Tim Stowell calls it "paranoia." He doesn't want rogue access points or any other potential security hazards making...
By submitting your email address, you agree to receive emails regarding relevant topic offers from TechTarget and its partners. You can withdraw your consent at any time. Contact TechTarget at 275 Grove Street, Newton, MA.
their way into his wireless network.
"My biggest concerns are rogue access points -- people who install their own access points because they want to be able to walk around wirelessly," said Stowell, corporate network manager for Intermagnetics, a Latham, N.Y.-based manufacturer of large magnets for MRI machines and other medical equipment. "I don't worry too much about people sitting in our parking lot."
To ward off potential intrusions and rogues, Stowell deployed dual-mode access points from Aruba Networks. The dual mode allows them not only to act as access points but to monitor the spectrum for interference, rogues or other troubles.
One thing that wasn't anticipated, however, was how the dual mode would affect connectivity.
"When put into monitoring mode, it bit into performance," Stowell said, adding that users reported slower traffic.
When Stowell switched the monitoring capability off, connectivity came back.
"I turned off monitoring, and the users said, 'Hey, what did you do?'" he said.
Performance was back, but now there was nothing monitoring. Stowell said he came upon RFProtect from Network Chemistry, a wireless monitoring and threat prevention system. RFProtect was installed in the Latham headquarters and also tested out in Intermagnetics' office in Orlando, Fla. Stowell deployed RFProtect to supplement Aruba. Using a separate tool for monitoring allows the Aruba access points to stick solely to transmitting, so monitoring doesn't bite into performance.
In Orlando, they hit a small roadblock, Stowell said, because RFProtect automatically grabs the DHCP address and configures. But that problem was averted within a few minutes with manual configuration. In Latham, the deployment went smoothly.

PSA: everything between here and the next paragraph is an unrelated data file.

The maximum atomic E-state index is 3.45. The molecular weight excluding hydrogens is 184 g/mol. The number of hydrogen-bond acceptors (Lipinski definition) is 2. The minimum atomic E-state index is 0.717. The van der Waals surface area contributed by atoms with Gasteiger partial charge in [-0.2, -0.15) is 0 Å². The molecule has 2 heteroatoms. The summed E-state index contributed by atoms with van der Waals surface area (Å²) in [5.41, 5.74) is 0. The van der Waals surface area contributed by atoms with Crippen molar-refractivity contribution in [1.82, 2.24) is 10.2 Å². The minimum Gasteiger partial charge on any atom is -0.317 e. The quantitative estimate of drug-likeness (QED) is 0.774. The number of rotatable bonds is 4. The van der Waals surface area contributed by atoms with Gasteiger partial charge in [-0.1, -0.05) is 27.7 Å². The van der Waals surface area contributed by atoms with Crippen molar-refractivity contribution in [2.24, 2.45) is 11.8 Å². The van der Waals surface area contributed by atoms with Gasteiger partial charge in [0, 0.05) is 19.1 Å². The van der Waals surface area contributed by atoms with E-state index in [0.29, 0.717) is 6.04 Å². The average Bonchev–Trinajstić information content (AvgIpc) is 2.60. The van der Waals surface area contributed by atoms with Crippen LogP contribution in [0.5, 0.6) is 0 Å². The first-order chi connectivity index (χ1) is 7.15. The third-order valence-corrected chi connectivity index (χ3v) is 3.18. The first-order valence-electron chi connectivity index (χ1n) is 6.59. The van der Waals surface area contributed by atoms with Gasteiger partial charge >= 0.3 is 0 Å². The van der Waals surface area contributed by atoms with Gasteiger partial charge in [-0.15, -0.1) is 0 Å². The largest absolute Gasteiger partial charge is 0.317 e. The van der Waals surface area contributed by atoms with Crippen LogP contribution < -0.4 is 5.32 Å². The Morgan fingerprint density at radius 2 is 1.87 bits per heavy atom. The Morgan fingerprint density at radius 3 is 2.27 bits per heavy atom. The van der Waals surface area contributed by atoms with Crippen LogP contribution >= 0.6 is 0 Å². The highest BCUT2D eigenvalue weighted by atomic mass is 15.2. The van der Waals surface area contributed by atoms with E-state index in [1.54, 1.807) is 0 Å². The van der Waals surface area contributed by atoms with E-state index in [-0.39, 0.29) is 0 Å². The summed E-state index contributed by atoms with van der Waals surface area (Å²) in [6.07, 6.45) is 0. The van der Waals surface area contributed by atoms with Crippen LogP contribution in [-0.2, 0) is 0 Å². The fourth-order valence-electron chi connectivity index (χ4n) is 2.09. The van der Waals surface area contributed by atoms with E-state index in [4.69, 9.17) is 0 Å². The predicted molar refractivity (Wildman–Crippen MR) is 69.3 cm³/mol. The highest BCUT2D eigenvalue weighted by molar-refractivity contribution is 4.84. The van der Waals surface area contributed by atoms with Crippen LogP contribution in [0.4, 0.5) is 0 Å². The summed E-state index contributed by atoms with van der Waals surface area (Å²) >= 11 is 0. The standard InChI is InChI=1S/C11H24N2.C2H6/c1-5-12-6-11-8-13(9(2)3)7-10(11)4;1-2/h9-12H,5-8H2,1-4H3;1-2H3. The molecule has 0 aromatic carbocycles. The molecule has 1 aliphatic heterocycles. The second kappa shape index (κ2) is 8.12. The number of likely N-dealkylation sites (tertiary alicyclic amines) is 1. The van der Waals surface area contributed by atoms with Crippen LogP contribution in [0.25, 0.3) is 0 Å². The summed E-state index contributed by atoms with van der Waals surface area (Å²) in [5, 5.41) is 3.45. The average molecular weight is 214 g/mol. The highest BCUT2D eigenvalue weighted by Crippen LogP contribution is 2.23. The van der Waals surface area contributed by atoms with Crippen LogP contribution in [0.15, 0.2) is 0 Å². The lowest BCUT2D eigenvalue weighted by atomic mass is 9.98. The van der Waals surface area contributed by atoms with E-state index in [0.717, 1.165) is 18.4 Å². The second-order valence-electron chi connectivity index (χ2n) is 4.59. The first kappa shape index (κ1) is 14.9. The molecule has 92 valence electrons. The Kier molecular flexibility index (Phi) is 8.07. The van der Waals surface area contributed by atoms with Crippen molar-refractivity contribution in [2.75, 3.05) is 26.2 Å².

"I didn't really find too much here in Latham that I didn't anticipate," he said. No rogue access points or other problems. In Orlando, there was one rogue access point, but it was very easy to find, he said, because RFProtect is laptop based and can be carried to the location of a trouble signal. "We saw it immediately," he said. The access point was added by an employee who wanted wireless connectivity without having to sign on to the network.
Stowell also made one other interesting find when a team of Sarbanes-Oxley auditors visited the office. He noticed that the auditors had an ad hoc network running among their laptops. Stowell said he thought it might have been a test -- the auditors quizzing him to see whether he would uncover the problem. It wasn't. And he brought it to the auditors' attention.
"Only one knew the ad hoc network was set up," he said.
For Stowell, it's all about peace of mind. At first, he wasn't crazy about the idea of going wireless, he said. He was concerned about security.
"I fought it for a while," he said, until convincing arguments were made for wireless, and his team found a wireless monitoring system. "But I acquiesced."
After giving in to wireless, Stowell plans on going full bore, especially now that he has a view of the wireless network and knows it's secure. He said he wants to install RFProtect in the other Intermagnetics offices in California and Wisconsin.
"It's mainly a level of paranoia to make sure there aren't things that aren't supposed to be there," he said. "There are two philosophies in security: Use an all-in-one product or a specialized product. I like kind of a hybrid of that."